MOT tests and new purchases keep Halfords on the pedal, even if Omicron undermines sales of bike products.
- In the last quarter of 2021, revenue at its Autocentres division nearly halved
- Halfords recently acquired the National Tires and Service Network for £ 62 million
- The firm’s sales of B2B and group services grew by 60% and 91%, respectively.
Halfords has continued to grow significantly in the auto maintenance and repair division, although the Omicron option has hurt Christmas sales in retail stores.
Revenues in the Group’s Autocentres business nearly doubled in the last 13 weeks of 2021 compared to the same period last year, as changes to the UK government’s MOT delay program peaked in demand during the period.
For a similar comparison, the division’s revenue was 10.7 percent and about a third higher than two years ago, with much of the growth coming from very healthy demand in its mobile service business. ‘ri came.
Emerging sales: Revenues in the Group’s Autocentres business grew by almost half in the last 13 weeks of 2021 compared to the same period last year.
The firm’s CEO said the results of Autocentres were a testament to Halfords ’recent acquisition success, including the purchase of £ 62 million worth of tires and a service network and a £ 15 million contract for Kent-based Universal Tires and Autocentres.
At the same time, online sales grew by more than 70 percent, while revenues from business to business and group services grew by 60 percent and 91 percent, respectively.
However, sales of the firm’s bicycle products fell by almost a quarter as Omicron’s impact, such as weakened legs and increased consumer vigilance, worsened due to “unexpected load delays” on its smaller bikes.
Despite more than doubling the purchase of electric bicycles, adult bike revenues increased by 20 percent, and despite excellent sales at the Tredz subsidiary, they were well below pre-pandemic levels.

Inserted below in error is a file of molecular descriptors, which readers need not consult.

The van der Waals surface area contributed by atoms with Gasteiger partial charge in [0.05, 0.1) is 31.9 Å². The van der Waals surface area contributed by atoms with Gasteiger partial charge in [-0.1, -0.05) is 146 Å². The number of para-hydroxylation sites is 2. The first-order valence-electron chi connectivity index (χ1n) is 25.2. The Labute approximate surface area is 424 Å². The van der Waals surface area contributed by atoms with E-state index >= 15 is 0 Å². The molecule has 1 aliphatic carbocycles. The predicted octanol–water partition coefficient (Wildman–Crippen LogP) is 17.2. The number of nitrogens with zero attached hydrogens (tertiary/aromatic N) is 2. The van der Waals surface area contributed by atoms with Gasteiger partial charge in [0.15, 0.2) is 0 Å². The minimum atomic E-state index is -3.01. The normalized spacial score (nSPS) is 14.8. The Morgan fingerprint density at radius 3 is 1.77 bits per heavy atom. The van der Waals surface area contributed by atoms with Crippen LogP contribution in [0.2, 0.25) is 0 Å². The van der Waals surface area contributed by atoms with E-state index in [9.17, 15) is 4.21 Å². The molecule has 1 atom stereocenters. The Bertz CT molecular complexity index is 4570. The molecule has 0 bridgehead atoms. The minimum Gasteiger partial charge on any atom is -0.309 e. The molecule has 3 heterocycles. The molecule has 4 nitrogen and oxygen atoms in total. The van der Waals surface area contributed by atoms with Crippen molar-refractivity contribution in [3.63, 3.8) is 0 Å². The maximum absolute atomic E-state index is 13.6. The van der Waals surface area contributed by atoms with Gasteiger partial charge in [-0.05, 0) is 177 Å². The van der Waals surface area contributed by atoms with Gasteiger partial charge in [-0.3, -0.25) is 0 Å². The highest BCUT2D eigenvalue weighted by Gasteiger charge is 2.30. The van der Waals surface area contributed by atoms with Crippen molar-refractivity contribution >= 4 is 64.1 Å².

Total revenue in its auto segment fell 1.5 percent as high sales in the first half of the period deteriorated as Covid cases increased, but price investments and a slowdown in domestic holidays had an additional impact.
Helfords expects the damage caused by Omicron to decrease, and so until other serious options emerge, it is still forecasting revenue of between £ 80 million and £ 90 million before taxes this year.
Weak sales: Sales of Halfords bicycle products have been reduced by about a quarter as Omicron’s impact has worsened due to “unexpected load delays” on its smaller bikes.
“These results show the strength of our automotive services offer and the excellent performance of our Autocentres business confirms the rationale behind our recent purchases,” said CEO Graham Stapleton.
He added that National’s acquisition accounts for more than 70 percent of the automotive Halfords business, and it expects to do work to service about 7.5 million vehicles each year.
“We are working hard to continuously increase our capabilities, capabilities and geographic location in this area, making it easier and more convenient for customers to service a wider range of vehicles than ever before at more than 1,400 stationary or mobile car service addresses.
“The Covid-19 pandemic has continued to cause a number of hurricanes and has put significant pressure on our colleagues who have overcome various challenges and problems.”
Halfords shares rose just 0.55 percent to £ 3.64 on Thursday, but their value has risen nearly 30 percent in the past 12 months.